Athens is the capital and largest city of Greece and is one of the world's oldest cities, as its recorded history spans around 3,400 years.
Athens has been continuously inhabited for at least 7000 years. By 1400 BC the settlement had become an important center of the Mycenaean civilization and the Acropolis was the site of a major Mycenaean fortress whose remains can be recognised from sections of the characteristic Cyclopean walls. Unlike other Mycenaean centers, such as Mycenae and Pylos, it is not known whether Athens suffered destruction in about 1200 BC, an event often attributed to a Dorian invasion, and the Athenians always maintained that they were "pure" Ionians with no Dorian element. However, Athens, like many other Bronze Age settlements, went into economic decline for around 150 years following this.
The heritage of the classical era is still evident in the city, represented by a number of ancient monuments and works of art. The most famous of all being the Parthenon, widely considered a key landmark of early Western civilization. The Parthenon is a temple in the Athenian Acropolis dedicated to the Greek goddess Athena, whom the people of Athens considered their protector. Its construction began in 447 BC and was completed in 438 BC, although decorations of the Parthenon continued until 432 BC. It is the most important surviving building of Classical Greece, generally considered to be the culmination of the development of the Doric order. Its decorative sculptures are considered some of the high points of Greek art.
The Odeon of Herodes Atticus is another famous ancient monument. The Odeon of Herodes Atticus is a stone theatre structure located on the south slope of the Acropolis of Athens. It was built in 161 AD by Herodes Atticus in memory of his wife, Aspasia. It was originally a steep-sloped amphitheater with a three-story stone front wall and a wooden roof, and was used as a venue for music concerts with a capacity of 5,000.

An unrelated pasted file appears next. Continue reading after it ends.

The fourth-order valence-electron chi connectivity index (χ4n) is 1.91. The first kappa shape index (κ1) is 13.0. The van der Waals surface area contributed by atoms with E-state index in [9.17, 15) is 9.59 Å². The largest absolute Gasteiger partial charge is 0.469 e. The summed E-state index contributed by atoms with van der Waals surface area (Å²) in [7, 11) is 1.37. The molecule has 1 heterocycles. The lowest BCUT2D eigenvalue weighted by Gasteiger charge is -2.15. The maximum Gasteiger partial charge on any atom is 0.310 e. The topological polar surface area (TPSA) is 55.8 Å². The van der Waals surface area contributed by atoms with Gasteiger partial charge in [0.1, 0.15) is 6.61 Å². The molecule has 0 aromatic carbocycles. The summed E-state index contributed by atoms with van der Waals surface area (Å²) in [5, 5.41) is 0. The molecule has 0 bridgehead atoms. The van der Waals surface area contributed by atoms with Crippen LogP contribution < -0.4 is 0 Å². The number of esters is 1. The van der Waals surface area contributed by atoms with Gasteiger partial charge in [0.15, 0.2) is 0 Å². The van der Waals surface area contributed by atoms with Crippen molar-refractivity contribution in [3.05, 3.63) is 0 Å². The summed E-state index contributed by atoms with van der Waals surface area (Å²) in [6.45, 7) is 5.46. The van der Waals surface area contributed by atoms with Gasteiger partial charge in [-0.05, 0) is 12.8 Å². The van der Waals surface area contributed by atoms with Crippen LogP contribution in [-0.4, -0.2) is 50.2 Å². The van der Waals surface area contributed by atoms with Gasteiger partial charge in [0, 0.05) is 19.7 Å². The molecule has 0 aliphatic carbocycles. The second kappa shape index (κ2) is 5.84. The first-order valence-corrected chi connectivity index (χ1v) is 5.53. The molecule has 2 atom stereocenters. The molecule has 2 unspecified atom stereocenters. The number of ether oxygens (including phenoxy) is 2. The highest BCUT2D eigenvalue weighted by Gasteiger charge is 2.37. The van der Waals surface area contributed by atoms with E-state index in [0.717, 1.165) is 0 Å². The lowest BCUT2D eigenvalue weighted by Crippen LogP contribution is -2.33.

The neighborhood of Plaka is the old historical neighborhood of Athens, clustered around the northern and eastern slopes of the Acropolis, and incorporating labyrinthine streets and neoclassical architecture. Plaka is built on top of the residential areas of the ancient town of Athens. It is known as the "Neighbourhood of the Gods" due to its proximity to the Acropolis and its many archaeological sites.
Moreover, landmarks of the modern era, dating back to the establishment of Athens as the capital of the independent Greek state in 1833, are located in the city center. The Hellenic Parliament (19th century) and the Athens Trilogy consisting of the National Library of Greece, the Athens University and the Academy of Athens are such landmarks.
The most important museums of Athens include: The New Acropolis Museum, opened in 2009, and replacing the old museum on the Acropolis. The Acropolis Museum is an archaeological museum focused on the findings of the archaeological site of the Acropolis of Athens. The museum was built to house every artifact found on the rock and on its feet, from the Greek Bronze Age to Roman and Byzantine Greece. It also lies on the archaeological site of Makrygianni and the ruins of a part of Roman and early Byzantine Athens. Nearly 4,000 objects are exhibited over an area of 14,000 square metres.
The National Archaeological Museum, the largest archaeological museum in the country, and one of the most important internationally, as it contains a vast collection of antiquities; its artifacts cover a period of more than 5,000 years, from late Neolithic Age to Roman Greece; The Benaki Museum with its several branches for each of its collections including ancient, Byzantine, ottoman-era and Chinese art and beyond; The Byzantine and Christian Museum, one of the most important museums of Byzantine art; The Numismatic Museum, housing a great collection of Greek coins; The Museum of Cycladic Art, home to an extensive collection of Cycladic art, including the famous figurines made of white marble.